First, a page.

Payment Cards Center Marks Its 10th Anniversary> > >
The idea of creating a center that focused on payment cards emerged in planning sessions at the Philadelphia Fed in 1999. At that time, the largest concentration of credit card receivables was held by banks located in the Third District. Managing these accounts involved numerous ACH and wire transactions between banks each day as well as millions of checks written by consumers each month. These circumstances made the Bank an appropriate place to establish a center to foster the analysis of developments in the markets for consumer credit and payments.
Anthony Santomero, the Bank's president from 2000 to 2006, formally established the Payment Cards Center in 2000. From the start, the center defined its audience to include consumers and consumer groups, industry participants, regulators and other policymakers, and academic researchers. This interdisciplinary focus underlines how the center's activities encourage interaction with each constituency and explains why the Bank created the center as an independent unit. Rather than duplicating efforts, the Bank designed the center to facilitate collaboration across departments while providing its own unique expertise.
The center's basic agenda includes producing a regularly updated bibliography on consumer credit and payments, analytical discussion papers accessible to a wide audience, an internal workshop series, and conferences focused on issues relevant to the credit and payment markets. The center's staff track emerging issues and assemble groups of experts to engage in candid conversations. The staff then shares the lessons from these conversations with the public through the center's publications.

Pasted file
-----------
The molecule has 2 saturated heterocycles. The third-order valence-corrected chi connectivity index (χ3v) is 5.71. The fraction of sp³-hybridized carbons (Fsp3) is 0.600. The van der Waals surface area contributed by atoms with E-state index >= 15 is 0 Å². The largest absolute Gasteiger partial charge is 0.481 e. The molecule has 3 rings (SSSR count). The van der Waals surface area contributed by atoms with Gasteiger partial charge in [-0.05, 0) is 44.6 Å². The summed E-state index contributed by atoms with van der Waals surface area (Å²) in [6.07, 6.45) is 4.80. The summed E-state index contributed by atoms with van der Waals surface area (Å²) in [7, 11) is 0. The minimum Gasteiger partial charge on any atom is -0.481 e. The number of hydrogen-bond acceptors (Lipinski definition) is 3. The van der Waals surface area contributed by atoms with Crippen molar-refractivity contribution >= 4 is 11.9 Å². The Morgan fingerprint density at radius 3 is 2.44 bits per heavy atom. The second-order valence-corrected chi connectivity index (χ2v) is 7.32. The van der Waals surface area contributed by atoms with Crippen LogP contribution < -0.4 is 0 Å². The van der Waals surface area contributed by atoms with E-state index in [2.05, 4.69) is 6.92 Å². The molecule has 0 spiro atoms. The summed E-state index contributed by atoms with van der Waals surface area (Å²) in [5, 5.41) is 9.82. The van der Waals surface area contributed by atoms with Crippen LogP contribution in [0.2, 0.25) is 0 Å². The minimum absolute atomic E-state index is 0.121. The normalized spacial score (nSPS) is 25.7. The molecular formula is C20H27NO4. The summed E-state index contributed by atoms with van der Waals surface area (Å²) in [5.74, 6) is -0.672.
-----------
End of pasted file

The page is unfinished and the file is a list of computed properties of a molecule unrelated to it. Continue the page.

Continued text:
Gradually, the center has expanded its horizons and introduced new lines of inquiry, including a focus on consumer credit and payment issues that have yet to receive significant attention in formal research and studies of mobile payments and the application of payment cards to transit fare systems. The center has also produced a series of papers documenting new applications of prepaid cards, including government benefits, disaster relief, and medical savings accounts.
Among its many other activities, the center and the Bank's Research Department have co-sponsored a series of biennial research conferences on topics in consumer credit and payments. Four conferences later, these meetings are regarded as some of the best in this area of study. The center has also established a visiting scholars program to benefit from the expertise of outstanding researchers and to assist them in their research.
Over the course of its first decade, the Payment Cards Center has organized or co-organized numerous conferences, and the center's staff and its visiting scholars have written well over 100 papers and published more than 20 articles in journals and books. In addition, staff members have participated in dozens of industry and policy events. Looking back, the Payment Cards Center has served its mission well: to promote a deeper understanding of the markets for consumer credit and payments. But as recent events demonstrate, this is an ongoing task and perhaps more important today than ever.
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